As you can see from the title, our project, in a nutshell, is a Sound Effects Processor (for the lack of a better name), which is capable of taking an audio input, adding effects to it digitally and passing an analog output to an amplifier.
Fig 1. Joel(left) and Jeremy(right), the architects of The Sound Effects Processor taking a well deserved break.
For this endeavour, we first built an input stage that will amplify the input signal, as well as bias it to 2.5V (since the ADC can only sample positive signals). The ADC (MAX1111) is controlled by the microprocessor (Mega 32) using the SPI interface which was much easier than manually configuring a port to interface with the ADC(believe me, we tried that). We set the Mega 32 to sample the input at about 12 KHz which is fast enough to meet the Nyquist requirement for analog to digital sampling. The digital effects were done using by manipulating the input (which will be discussed in the Design page) and the output is passed to a R-2R DAC to a output amplifier stage and finally, to the speaker.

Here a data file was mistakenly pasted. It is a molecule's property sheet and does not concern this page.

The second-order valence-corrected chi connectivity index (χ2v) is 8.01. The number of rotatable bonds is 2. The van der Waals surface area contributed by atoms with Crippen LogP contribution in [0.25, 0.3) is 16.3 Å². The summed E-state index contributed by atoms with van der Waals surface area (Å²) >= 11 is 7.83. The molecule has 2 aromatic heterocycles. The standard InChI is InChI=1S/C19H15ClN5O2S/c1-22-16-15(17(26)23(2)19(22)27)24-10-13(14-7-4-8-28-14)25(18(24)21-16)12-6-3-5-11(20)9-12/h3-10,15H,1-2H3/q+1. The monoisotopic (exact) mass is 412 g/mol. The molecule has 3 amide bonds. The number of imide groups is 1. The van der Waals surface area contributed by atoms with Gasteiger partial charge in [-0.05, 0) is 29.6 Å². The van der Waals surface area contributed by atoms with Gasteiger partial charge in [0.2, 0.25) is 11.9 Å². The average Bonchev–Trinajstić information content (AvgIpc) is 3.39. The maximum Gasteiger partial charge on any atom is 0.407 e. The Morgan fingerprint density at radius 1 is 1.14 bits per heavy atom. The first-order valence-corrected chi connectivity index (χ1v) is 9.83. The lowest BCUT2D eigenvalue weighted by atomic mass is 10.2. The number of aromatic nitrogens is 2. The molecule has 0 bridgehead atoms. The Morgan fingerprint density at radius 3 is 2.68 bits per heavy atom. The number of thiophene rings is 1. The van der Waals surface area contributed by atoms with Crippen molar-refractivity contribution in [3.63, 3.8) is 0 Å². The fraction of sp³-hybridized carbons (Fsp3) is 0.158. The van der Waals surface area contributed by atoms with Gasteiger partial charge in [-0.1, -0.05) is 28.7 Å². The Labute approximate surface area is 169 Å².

Fig 2. A photo of our input and output analog stages. The DAC is on the left while the ADC is to the right.
After cracking our heads for days about what to do, we were inspired by a couple of projects done in the previous years that dealt with sound processing (such as The Shredder). The high level design is summarized in the block diagram shown below in figure 1.
- the audio input goes through an amplification and bias stage and then flows through the ADC which is controlled via the SPI by the microcontroller.
- the input is sampled at about 12,000 samples per second. We decided that 6 kHz and above will cover most of the frequency content of the expected audio signal. 12 kHz made it sound better.
- the microcontroller stores the input in an array and sends the output through PORT D to the DAC while polling the buttons for user input
- if no effects are turned on, the sampled output is sent straight out
- if any of the effects are on, the microcontroller does the appropriate DSP to the input and outputs theprocessed signal
- the LCD will display which effects are on or off as well as the volume
For more detail: Sound Effects Processor